•   I’m reasonably attentive to who is following me, because it helps me discern what to tweet, and keeps those who are clearly spam tweeters or on some bizarre quest for a large number of followers in their place.

  •    Twitter has become another comms  / messaging space for me too – I know which of my digerati mates are as Twitter addicted as I am, just like you know which of your friends use which IM account and so Twitter DMs (direct messages) are in my repertoire when I think about who I am wanting to say what to.

  • I’m more selective of which industry events I attend in person because in a time constrained world following the headlines via the tweeted soundbites from those in attendance is often a “good enough” experience.   Last week I made the most of the IAB UK’s video conference following the #iabvideo tag, this morning I am keeping an eye on Comscore EMEA’s video ad session - #VAS11. I enjoy participating in conferences I actually attend even more now that I have Twitter to hand – the banter amongst participants of different people’s takes on a presentation, the chance to find new people to follow, the “companion screen” if you like, to the presenters in front of you. You could argue it’s a distraction but I personally believe it adds value to the experience. That said it’s much more helpful if a conference organiser pre-defines the hashtag from the outset / in advance otherwise a large chunk of the audience are busy trying to suggest and find consensus on what to use not listening to the opening comments!!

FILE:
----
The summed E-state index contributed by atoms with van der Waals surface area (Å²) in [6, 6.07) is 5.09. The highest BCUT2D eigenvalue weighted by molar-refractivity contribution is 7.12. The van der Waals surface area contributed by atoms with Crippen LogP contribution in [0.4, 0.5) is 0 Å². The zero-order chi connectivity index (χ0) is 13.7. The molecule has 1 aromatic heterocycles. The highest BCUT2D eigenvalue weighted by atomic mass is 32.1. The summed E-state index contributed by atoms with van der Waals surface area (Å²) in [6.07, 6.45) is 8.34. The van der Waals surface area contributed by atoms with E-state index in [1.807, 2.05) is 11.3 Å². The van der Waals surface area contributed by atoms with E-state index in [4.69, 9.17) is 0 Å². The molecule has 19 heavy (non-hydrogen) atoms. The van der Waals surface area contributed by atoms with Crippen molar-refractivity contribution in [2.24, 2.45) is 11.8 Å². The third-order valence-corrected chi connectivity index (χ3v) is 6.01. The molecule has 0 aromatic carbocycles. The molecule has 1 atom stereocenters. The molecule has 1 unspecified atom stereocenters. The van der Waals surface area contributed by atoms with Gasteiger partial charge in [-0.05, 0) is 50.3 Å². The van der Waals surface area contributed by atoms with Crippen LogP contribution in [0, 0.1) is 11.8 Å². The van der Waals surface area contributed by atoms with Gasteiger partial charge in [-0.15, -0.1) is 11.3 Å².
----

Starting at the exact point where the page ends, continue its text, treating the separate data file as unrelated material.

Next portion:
Personal request though... would conference organisers please note that it’s  bordering on rudeness now to host something in a basement room with lousy 3g and not provide free wifi / the access code.

I get asked about Twitter and brands or Twitter and corporations a lot. I don’t believe there’s a one size fits all answer.   How a brand or an individual finds Twitter useful is very much a contextual / personal thing.